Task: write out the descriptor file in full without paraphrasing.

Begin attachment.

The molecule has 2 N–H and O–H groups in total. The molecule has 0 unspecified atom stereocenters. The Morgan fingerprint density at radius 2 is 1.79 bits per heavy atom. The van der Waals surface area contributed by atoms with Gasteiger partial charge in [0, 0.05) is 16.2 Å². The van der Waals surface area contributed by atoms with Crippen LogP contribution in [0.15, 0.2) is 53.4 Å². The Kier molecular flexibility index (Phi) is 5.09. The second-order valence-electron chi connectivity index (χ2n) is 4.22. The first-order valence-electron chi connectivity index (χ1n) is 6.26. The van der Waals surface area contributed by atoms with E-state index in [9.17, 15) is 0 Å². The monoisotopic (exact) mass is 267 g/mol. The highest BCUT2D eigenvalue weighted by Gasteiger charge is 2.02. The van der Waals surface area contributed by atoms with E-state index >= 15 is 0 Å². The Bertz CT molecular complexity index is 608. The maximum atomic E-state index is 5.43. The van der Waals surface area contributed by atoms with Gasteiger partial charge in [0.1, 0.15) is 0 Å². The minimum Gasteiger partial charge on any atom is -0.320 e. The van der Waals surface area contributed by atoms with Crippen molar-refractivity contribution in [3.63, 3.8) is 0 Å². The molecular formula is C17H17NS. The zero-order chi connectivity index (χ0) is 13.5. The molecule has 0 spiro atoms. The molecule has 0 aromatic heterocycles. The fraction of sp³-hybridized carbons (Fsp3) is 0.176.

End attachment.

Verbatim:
The molecule has 2 N–H and O–H groups in total. The molecule has 0 unspecified atom stereocenters. The Morgan fingerprint density at radius 2 is 1.79 bits per heavy atom. The van der Waals surface area contributed by atoms with Gasteiger partial charge in [0, 0.05) is 16.2 Å². The van der Waals surface area contributed by atoms with Crippen LogP contribution in [0.15, 0.2) is 53.4 Å². The Kier molecular flexibility index (Phi) is 5.09. The second-order valence-electron chi connectivity index (χ2n) is 4.22. The first-order valence-electron chi connectivity index (χ1n) is 6.26. The van der Waals surface area contributed by atoms with E-state index in [9.17, 15) is 0 Å². The monoisotopic (exact) mass is 267 g/mol. The highest BCUT2D eigenvalue weighted by Gasteiger charge is 2.02. The van der Waals surface area contributed by atoms with E-state index >= 15 is 0 Å². The Bertz CT molecular complexity index is 608. The maximum atomic E-state index is 5.43. The van der Waals surface area contributed by atoms with Gasteiger partial charge in [0.1, 0.15) is 0 Å². The minimum Gasteiger partial charge on any atom is -0.320 e. The van der Waals surface area contributed by atoms with Crippen molar-refractivity contribution in [3.63, 3.8) is 0 Å². The molecular formula is C17H17NS. The zero-order chi connectivity index (χ0) is 13.5. The molecule has 0 spiro atoms. The molecule has 0 aromatic heterocycles. The fraction of sp³-hybridized carbons (Fsp3) is 0.176.